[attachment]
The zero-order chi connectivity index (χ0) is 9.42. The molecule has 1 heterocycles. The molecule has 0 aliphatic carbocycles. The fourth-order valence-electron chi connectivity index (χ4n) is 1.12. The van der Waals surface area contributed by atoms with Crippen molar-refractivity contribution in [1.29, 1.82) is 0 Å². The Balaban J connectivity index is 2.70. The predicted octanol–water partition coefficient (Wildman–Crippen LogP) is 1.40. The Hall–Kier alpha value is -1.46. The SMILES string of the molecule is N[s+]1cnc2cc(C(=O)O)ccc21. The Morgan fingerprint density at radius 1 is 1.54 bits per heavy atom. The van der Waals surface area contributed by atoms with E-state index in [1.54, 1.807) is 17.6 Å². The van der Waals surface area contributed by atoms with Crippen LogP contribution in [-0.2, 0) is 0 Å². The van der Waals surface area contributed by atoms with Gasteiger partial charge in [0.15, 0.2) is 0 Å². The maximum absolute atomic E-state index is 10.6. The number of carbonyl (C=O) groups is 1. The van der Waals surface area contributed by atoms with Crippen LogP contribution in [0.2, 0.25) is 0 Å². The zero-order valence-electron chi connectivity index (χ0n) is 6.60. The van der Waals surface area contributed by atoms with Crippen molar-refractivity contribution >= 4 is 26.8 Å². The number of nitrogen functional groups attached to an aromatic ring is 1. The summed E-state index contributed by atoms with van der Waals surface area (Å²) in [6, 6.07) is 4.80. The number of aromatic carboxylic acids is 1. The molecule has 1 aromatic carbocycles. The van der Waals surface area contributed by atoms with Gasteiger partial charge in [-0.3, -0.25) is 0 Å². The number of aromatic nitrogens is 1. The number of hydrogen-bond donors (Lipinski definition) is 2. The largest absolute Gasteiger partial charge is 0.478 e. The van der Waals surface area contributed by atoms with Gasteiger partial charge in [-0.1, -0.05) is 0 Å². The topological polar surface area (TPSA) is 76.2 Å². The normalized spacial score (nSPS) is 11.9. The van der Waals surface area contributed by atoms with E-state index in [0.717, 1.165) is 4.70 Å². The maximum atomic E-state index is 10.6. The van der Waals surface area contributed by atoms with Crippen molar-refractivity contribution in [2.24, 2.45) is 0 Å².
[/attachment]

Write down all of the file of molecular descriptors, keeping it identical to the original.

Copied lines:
The zero-order chi connectivity index (χ0) is 9.42. The molecule has 1 heterocycles. The molecule has 0 aliphatic carbocycles. The fourth-order valence-electron chi connectivity index (χ4n) is 1.12. The van der Waals surface area contributed by atoms with Crippen molar-refractivity contribution in [1.29, 1.82) is 0 Å². The Balaban J connectivity index is 2.70. The predicted octanol–water partition coefficient (Wildman–Crippen LogP) is 1.40. The Hall–Kier alpha value is -1.46. The SMILES string of the molecule is N[s+]1cnc2cc(C(=O)O)ccc21. The Morgan fingerprint density at radius 1 is 1.54 bits per heavy atom. The van der Waals surface area contributed by atoms with E-state index in [1.54, 1.807) is 17.6 Å². The van der Waals surface area contributed by atoms with Crippen LogP contribution in [-0.2, 0) is 0 Å². The van der Waals surface area contributed by atoms with Gasteiger partial charge in [0.15, 0.2) is 0 Å². The maximum absolute atomic E-state index is 10.6. The number of carbonyl (C=O) groups is 1. The van der Waals surface area contributed by atoms with Crippen LogP contribution in [0.2, 0.25) is 0 Å². The zero-order valence-electron chi connectivity index (χ0n) is 6.60. The van der Waals surface area contributed by atoms with Crippen molar-refractivity contribution >= 4 is 26.8 Å². The number of nitrogen functional groups attached to an aromatic ring is 1. The summed E-state index contributed by atoms with van der Waals surface area (Å²) in [6, 6.07) is 4.80. The number of aromatic carboxylic acids is 1. The molecule has 1 aromatic carbocycles. The van der Waals surface area contributed by atoms with Gasteiger partial charge in [-0.3, -0.25) is 0 Å². The number of aromatic nitrogens is 1. The number of hydrogen-bond donors (Lipinski definition) is 2. The largest absolute Gasteiger partial charge is 0.478 e. The van der Waals surface area contributed by atoms with Gasteiger partial charge in [-0.1, -0.05) is 0 Å². The topological polar surface area (TPSA) is 76.2 Å². The normalized spacial score (nSPS) is 11.9. The van der Waals surface area contributed by atoms with E-state index in [0.717, 1.165) is 4.70 Å². The maximum atomic E-state index is 10.6. The van der Waals surface area contributed by atoms with Crippen molar-refractivity contribution in [2.24, 2.45) is 0 Å².